Wednesday, March 9, 2011

War Story Wednesday: Halloween Tragedy

My first night in the Public Information Bureau (a unit located at the front desk of Headquarters; liaison between the department and the media, among many other functions) was October 31, 1989. Even if it hadn't been Halloween night, I would always remember my first tour after transferring from patrol.

This four-to-twelve tour remains memorable for two particular reasons.

It rained something awful -- which cut down on the 911 calls as far the "usual" Halloween pranks, such as egg-throwing, shaving cream spraying, and toilet-papering. I was answering the media phone calls, which was every hour on the hour as they prepared their Halloween stories for the evening news and the following day's papers. The officers training me that night said I should respond, "Nothing's going on" when asked by reporters, since nothing was going on. One particular reporter kept pushing, though. After he asked several times, I said something like "the weather must be doing it in" as the reason for such a quiet Halloween night.

It appeared in the paper the next day. I learned my very first lesson in PIB (although Public Info is widely known in agencies as PIO, Public Information Office or Officer): whatever I say better be printable. I certainly would have said something more intelligent had I known he was going to QUOTE me. Can you imagine, I actually expected the reporter to warn me? (Lesson #2).

Back to Halloween night:

Anyway, before the tour was over, something DID happen.

I responded with Officer Randy Jaret to my first scene while assigned to PIB -- and it was tragic.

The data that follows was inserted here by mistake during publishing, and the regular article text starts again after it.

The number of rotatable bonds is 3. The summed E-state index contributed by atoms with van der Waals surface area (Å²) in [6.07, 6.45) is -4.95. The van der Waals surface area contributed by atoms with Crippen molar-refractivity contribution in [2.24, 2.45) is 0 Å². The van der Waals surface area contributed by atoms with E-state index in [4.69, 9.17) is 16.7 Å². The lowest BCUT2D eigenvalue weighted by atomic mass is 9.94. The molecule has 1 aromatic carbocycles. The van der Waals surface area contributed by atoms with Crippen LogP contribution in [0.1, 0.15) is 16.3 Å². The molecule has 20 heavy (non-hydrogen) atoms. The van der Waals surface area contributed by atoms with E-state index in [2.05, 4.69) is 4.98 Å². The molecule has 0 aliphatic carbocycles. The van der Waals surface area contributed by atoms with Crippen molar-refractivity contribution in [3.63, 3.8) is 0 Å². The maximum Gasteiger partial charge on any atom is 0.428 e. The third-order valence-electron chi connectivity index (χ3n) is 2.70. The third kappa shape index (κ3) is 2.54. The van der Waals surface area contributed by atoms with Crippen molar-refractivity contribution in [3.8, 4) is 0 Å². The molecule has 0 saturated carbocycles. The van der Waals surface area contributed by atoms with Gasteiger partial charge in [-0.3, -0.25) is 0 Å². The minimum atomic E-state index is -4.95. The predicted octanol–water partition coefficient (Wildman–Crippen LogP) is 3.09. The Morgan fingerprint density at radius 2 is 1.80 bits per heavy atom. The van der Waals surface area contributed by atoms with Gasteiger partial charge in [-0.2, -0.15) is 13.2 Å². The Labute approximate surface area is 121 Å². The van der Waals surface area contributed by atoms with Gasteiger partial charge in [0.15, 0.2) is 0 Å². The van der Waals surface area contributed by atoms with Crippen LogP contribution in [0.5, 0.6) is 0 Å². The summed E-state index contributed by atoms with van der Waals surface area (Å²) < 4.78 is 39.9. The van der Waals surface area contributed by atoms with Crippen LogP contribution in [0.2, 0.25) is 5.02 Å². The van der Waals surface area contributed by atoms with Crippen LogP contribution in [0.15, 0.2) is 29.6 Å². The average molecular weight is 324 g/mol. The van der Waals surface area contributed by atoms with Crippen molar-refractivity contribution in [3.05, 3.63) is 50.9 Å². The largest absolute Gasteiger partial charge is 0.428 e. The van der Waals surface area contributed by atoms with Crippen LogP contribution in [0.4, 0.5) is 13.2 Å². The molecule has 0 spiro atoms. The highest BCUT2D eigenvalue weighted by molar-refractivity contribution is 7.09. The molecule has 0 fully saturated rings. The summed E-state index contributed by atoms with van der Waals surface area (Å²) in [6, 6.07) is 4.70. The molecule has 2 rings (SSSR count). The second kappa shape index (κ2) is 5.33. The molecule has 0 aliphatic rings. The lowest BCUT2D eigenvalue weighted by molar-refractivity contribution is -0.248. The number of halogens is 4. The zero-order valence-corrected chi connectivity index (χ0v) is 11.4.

I listened as Randy gave interviews to reporters near the train tracks in Shirley as we all stood in the rain with our umbrellas.

When the railroad crossing gate had lowered, a 20-year-old male driver stopped to wait for the train to pass.

Meanwhile, a 17-year-old driver, speeding on the wet pavement, couldn't stop his car in time. He plowed into the back of that waiting car and pushed it right into the path of the oncoming train.

The driver of the crushed vehicle was injured, but survived.

His passenger, however, was killed.

His 61-year-old mother.


  1. What a terrible tragedy. Serves as a reminder that many times bad decisions have consequences for others and not the actual person making the bad decision.

  2. You make an excellent point, Kourtney.
    That 17 yr old kid is nearly 40 now (if he's still alive), and I wonder if it has bothered him over the years. I know it would cripple me if my negligence caused someone's death. I often wonder about the woman who killed my brother. She was 20, and failed to yield right of way, and of course, was an inexperienced driver. But she caused my brother's death and his loss was and has been devastating. My nephew was only 5 months old. I'm very close to him, and he's now 10. It was four days before my brother's fifth wedding anniversary, and his wife had just turned 30 and instantly became a single parent.
    If only the inexperienced drivers would SLOW DOWN!

  3. Thanks for stopping by today, Charles. It's a sad tale, I know :-(